Thursday, 30 August 2007


I don't have any new wargaming photos so thought I might as well post a couple of Prague, where I spent the bank holiday weekend. Those who have been to Prague will know how beautiful the city is and how spectacular the Hussite architecture. Add all the beer and beautiful women and you have a lad's perfect weekend destination (unless you have a fiancee in tow....). The city has a real sense of "old Europe" about it; you quickly get the feeling that it has been there for thousands of years. The castle and main square are apparently the largest of their kind in Europe. It was a little strange to find a central European city that seems virtually untouched by WW2. But of course that is only architecturally speaking, and a visit to the exhibition at the Jewish Cemetary was a grim reminder of the human cost of the war.

The shopping was very good. Whilst the Kiwi was busy stocking up on Bohemian glassware, I discovered that cds are generally half the price they are in the UK and I have been listening to Smetana, Dvorak and Martinu almost continuously since we returned. Czech wine was pretty much what I expected - good, if slightly unsophisticated, Germanic whites and rather strange reds. I came across Frankovka for the first time, a native Slovak grape for red wine that goes quite well with goulash but is probably better suited to cleaning bathrooms. The picture above shows the Vltava from the Charles Bridge and the photo on the left below is of the parliament building with the castle in the background.

Anyway, on to the military stuff. Prague has a large number of museums, most of which I failed to visit in the 4 days I had (and they are all closed on Mondays) , but I did manage to squeeze in the Army Museum. As the name suggests, this is a museum about the Czech Army and the wars in which it fought, so the story begins just before the start of WW1 and continues up to the present day (I didn't manage to work out where all the Hussite armour is, perhaps in the National Museum). The exhibits are well-presented most of the captions are only in Czech. I saw dozens of medals and Czech uniforms but couldn't work out what they were. Most of the exibits concerned the two world wars, and it was interesting seeing uniforms and equipment from the Balkans Front of WW1, which in the UK at least is always overshadowed by Flanders and Gallipoli. The exhibits weren't that photogenic, but just to show that I did actually visit I have posted one photo below. These are uniforms from the early 1930s. The one on the left was worn by the Prague Frei-Korps. The caption to this uniform was the only one in the entire museum that had an English translation, which told me that the Frei-Korps "were traitors to their country and vexed and murdered their fellow citizens".....I'd also forgotten that Prague is where Czech commandos assassinated SS General Reinhard Heydrich in May 1942. The museum has photographs of the commandos and some of the equipment they carried. The Nazi reprisal was merciless - the village of Lidice outside Prague was completely destroyed and about 340 of its inhabitants killed.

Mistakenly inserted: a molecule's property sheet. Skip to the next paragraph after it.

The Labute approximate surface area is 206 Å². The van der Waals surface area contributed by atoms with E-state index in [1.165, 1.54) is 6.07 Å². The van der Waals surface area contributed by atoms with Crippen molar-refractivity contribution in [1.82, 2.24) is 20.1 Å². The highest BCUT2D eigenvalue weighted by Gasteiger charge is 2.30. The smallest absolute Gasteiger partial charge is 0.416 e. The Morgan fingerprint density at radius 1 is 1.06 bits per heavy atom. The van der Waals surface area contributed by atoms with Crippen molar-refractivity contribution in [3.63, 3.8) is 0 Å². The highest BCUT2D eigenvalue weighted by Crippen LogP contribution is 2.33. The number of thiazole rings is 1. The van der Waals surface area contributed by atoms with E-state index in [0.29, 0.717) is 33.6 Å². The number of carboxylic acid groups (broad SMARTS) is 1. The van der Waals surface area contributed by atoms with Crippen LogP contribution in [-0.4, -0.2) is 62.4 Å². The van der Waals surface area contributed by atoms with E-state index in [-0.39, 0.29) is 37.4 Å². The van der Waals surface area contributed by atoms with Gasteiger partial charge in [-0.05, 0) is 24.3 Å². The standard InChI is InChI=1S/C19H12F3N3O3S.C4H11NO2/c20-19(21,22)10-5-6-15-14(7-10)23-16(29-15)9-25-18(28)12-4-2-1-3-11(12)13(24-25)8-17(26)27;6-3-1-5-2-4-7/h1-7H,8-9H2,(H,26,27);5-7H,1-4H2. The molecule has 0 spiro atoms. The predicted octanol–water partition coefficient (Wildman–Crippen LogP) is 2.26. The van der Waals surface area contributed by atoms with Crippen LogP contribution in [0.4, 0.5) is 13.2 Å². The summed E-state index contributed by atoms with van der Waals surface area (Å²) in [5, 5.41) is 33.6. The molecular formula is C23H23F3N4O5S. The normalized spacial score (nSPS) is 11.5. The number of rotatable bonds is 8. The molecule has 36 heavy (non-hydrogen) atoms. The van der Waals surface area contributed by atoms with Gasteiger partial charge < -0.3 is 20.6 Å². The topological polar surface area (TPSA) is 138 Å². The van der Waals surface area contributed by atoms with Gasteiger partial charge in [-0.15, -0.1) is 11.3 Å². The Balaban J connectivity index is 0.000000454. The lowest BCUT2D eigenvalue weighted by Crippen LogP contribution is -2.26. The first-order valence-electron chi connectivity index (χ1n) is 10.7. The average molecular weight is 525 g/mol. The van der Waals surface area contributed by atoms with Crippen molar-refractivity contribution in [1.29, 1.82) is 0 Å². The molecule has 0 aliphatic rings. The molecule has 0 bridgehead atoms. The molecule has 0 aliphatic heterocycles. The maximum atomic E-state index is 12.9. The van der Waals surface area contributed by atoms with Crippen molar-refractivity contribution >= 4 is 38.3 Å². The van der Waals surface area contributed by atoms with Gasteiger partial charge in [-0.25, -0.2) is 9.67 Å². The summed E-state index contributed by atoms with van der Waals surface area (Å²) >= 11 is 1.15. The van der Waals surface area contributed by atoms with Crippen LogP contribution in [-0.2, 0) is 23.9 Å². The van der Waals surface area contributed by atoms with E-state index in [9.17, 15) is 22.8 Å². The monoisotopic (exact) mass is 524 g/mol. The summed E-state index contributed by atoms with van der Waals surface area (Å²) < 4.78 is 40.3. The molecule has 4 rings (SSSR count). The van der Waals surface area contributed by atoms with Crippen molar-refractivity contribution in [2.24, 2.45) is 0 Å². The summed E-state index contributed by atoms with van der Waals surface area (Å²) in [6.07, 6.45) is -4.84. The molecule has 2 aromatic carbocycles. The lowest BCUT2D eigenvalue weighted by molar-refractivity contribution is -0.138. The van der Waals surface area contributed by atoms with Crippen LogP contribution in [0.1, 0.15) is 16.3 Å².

Anonymous said...

It´s shame that you didn´t give a notice that you will visit Prague sooner. We can give you some tips what you must see here :-)


Stokes Schwartz said...

Hello Giles,

Looks like you and your fiance had a lovely time. Hope to visit Prague one day myself. Interesting photo from the museum. It's always surprising how small the old uniforms were cut and how closely they must have fit to the body -- even ones made in the 20th century.

Best Regards,

Stokes Schwartz

guy said...

We visited Prague just after the wall came down and there was huge excitement as the first McDonalds was just about to open. Got engaged sitting on a terrace overlooking the city just after we had come out of the castle and looked at a library with the most gloriously decorated ceiling.

Everything was terrible cheap then. We visited a sports museum and paid I think 5p entrance for us both. We were the only people in the place and a very helpful museum official gave us a guided tour.

I bought a few flat figures there, late medievals/knights I think, all painted in glorious technicolour.